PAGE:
Home Automation Part 1 – Burning $200 of propane

I like to use my knowledge of technology to solve problems outside of work. In this series I explain how I used C# and the Internet to remotely monitor a propane stove in my cabin. While reading about my adventures you will learn about C#, embedded technology, regular expressions, databases, web servers, web cams and much more.

A few years back my wife and I bought a cabin in the mountains and it is heated by a propane gas hearth (see figure 1). I’m guessing that the hearth was added as an afterthought because when I bought the place, there were no thermostat wires in the walls to control the hearth. The previous owner used a wireless remote control thermostat that looks like the thing you use to change the channel on the cable box. The thermostat sends signals by IR or radio or telepathy to a little box near the hearth and the little box turns the flame on and off. At least this is how it is supposed to work. The problem is that when the batteries in the controller or the little box get low, the system switches into a failsafe mode where the hearth never shuts off. I don’t know if this behavior is by design or just random and I suppose it has the advantage of keeping the pipes from freezing, but one fall I arrived at the cabin to find the hearth burning away in a balmy 100 degree room and shortly thereafter had to pay $200 to refill the propane tank. I have no idea how long the hearth had been burning.

The hearth in my cabin in the Cascades

Figure 1: The hearth at my cabin in the Cascades

My first action was to replace the wireless thermostat with a hard wired unit. Fortunately, the hearth was next to an outside wall so I was able to stand on a ladder in a blizzard and run the thermostat wire under some trim on the outside of the wall while looking in at my wife and kids reading stories on the couch. The new thermostat increased the reliability of the system, but I was still concerned because the consequences of a failure were too costly. If the hearth failed to ignite I could end up with frozen pipes. If it failed to extinguish, I’d burn through all my propane and then have the pipes freeze. Also, the propane tank lies under ten feet of snow most of the winter, making a refill problematic.

I decided to build a monitoring system that could alert me to problems at the cabin and even let me inspect the premises over the web. My first order of business was to find a simple way to monitor the temperature. I wanted something that was unobtrusive, reliable, inexpensive, could easily interface with a PC, and did not require its own power supply. A brief search of the web turned up an amazing device called a 1-wire sensor. It’s manufactured by Dallas Semiconductor and is basically a CPU with a sensor and serial I/O on a die the size of a wheat kernel. The 1-wire sensor gets its power from the data wire used for communication with the outside world. Since each sensor has a unique 64 bit serial number, it is possible to connect multiple sensors to a single data line and then interrogate each in turn by sending its serial number and a command over the wire. Dallas Semiconductor sells 1-wire sensor chips and IButtons which enclose the chip in a round stainless steel can. Other vendors provide 1-wire devices in modules with all sorts of sensors including temperature, humidity, water, light, voltage and current. I ended up purchasing temperature+humidity modules from iButtonLink.com. These sensor modules consist of a very small printed circuit holding the 1-wire chip and a pair of RJ-45 jacks for the communication line. Building a network of sensors is as easy as plugging all the modules together with CAT-5 wire. Figure 2 shows an iButtonLink temperature+humidity module. Newer versions come in nice a plastic enclosure.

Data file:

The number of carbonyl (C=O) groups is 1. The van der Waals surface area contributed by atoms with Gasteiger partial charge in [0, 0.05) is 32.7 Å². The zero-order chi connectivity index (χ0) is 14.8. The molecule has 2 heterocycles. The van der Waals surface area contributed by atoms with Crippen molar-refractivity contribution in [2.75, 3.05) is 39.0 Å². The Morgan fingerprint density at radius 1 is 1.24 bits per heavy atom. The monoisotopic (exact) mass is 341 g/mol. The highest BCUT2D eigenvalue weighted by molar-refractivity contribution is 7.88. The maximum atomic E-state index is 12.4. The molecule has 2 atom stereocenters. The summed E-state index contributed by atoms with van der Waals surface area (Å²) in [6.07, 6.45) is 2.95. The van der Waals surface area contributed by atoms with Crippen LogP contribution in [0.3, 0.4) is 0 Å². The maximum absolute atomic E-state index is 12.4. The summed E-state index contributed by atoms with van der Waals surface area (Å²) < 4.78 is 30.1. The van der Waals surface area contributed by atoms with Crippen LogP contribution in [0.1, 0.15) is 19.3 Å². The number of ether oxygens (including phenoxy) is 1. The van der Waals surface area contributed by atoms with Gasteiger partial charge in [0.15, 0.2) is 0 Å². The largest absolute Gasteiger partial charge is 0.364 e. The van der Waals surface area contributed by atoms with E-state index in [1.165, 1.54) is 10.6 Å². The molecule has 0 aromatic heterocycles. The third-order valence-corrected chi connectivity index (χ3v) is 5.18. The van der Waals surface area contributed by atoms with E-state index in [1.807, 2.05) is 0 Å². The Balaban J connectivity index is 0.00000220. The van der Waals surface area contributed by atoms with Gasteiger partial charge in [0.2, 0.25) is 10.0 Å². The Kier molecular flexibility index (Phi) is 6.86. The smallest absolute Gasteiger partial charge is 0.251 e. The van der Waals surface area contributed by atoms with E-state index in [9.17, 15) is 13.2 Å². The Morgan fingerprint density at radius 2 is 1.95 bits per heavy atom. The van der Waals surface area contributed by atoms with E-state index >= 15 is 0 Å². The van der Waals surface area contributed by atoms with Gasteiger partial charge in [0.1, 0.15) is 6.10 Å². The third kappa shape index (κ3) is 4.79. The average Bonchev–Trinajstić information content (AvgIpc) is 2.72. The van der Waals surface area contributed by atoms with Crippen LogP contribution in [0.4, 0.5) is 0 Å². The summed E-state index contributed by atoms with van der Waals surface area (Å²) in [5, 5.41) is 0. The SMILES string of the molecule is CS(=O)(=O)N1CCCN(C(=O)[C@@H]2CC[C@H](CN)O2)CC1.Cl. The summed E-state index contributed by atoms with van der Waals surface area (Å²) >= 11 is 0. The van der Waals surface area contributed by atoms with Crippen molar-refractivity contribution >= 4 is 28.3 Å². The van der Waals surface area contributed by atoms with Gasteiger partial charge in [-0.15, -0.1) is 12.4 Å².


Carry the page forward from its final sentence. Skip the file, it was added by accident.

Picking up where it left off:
The IButton temperature+humidity sensor I purchased from http://www.iButtonLink.com.

Figure 2: The temperature+humidity sensor module I purchased from iButtonLink.com.

I also purchased an iButtonLink Link45 which provides an ASCII interface to the sensor network via an RS-232 port (see figure 3). The Link45 is about an inch and a half long and includes a DE-9 connector at one end for the serial port and an RJ-45 on the other for the sensor network.

The Link45 provides an ASCII interface to the sensor network via an RS-232 port.

Figure 3: The Link45 provides an ASCII interface to the sensor network via an RS-232 port.

With a Link45, a handful of sensor modules, 100 feet of CAT-5, and an old PC, I was ready to start coding.

Next installment: Making Basic Measurements

kick it on DotNetKicks.com

(edited: updated link to next installment)

Comments (6)

  1. sherwinds says:

    Hi Michael,

    When is the next installment? =)  Couldn’t wait to read the rest of this project.

  2. You’ve been kicked (a good thing) – Trackback from DotNetKicks.com

  3. burch says:

    seriously, I can’t wait for the next one!

  4. mhop says:

    I just posted the second installment. Hopefully I will get the system done before my pipes freeze 🙂 Enjoy.

    -Mike Hopcroft

  5. Anthony Selby says:

    Hows this project moving along ???

  6. garry-so says:

    <a href= http://index1.sukii8.ru >http ��������� ����� narod ru</a> <a href= http://index2.sukii8.ru >��������� ����� ����� �������</a> <a href= http://index3.sukii8.ru >���� ���� ���������� �����</a> <a href= http://index4.sukii8.ru >����� ����� ������ �������� ������</a> <a href= http://index5.sukii8.ru >����� ����� ������� ���� � ������ ������</a>

Skip to main content